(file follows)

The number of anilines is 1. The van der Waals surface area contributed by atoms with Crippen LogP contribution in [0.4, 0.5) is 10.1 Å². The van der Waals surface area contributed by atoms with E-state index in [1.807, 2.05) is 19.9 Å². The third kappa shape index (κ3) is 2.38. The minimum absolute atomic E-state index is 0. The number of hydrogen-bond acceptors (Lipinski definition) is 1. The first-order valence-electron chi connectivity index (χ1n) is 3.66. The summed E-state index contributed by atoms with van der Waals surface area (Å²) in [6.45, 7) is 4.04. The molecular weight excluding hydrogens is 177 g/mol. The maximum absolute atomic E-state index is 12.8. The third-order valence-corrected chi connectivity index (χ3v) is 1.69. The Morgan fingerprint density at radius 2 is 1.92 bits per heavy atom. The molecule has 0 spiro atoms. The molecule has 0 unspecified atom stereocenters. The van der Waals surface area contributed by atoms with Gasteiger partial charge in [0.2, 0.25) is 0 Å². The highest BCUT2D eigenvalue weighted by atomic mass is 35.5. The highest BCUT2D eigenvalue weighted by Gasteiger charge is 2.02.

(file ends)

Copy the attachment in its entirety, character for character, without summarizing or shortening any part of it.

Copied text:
The number of anilines is 1. The van der Waals surface area contributed by atoms with Crippen LogP contribution in [0.4, 0.5) is 10.1 Å². The van der Waals surface area contributed by atoms with E-state index in [1.807, 2.05) is 19.9 Å². The third kappa shape index (κ3) is 2.38. The minimum absolute atomic E-state index is 0. The number of hydrogen-bond acceptors (Lipinski definition) is 1. The first-order valence-electron chi connectivity index (χ1n) is 3.66. The summed E-state index contributed by atoms with van der Waals surface area (Å²) in [6.45, 7) is 4.04. The molecular weight excluding hydrogens is 177 g/mol. The maximum absolute atomic E-state index is 12.8. The third-order valence-corrected chi connectivity index (χ3v) is 1.69. The Morgan fingerprint density at radius 2 is 1.92 bits per heavy atom. The molecule has 0 spiro atoms. The molecule has 0 unspecified atom stereocenters. The van der Waals surface area contributed by atoms with Gasteiger partial charge in [0.2, 0.25) is 0 Å². The highest BCUT2D eigenvalue weighted by atomic mass is 35.5. The highest BCUT2D eigenvalue weighted by Gasteiger charge is 2.02.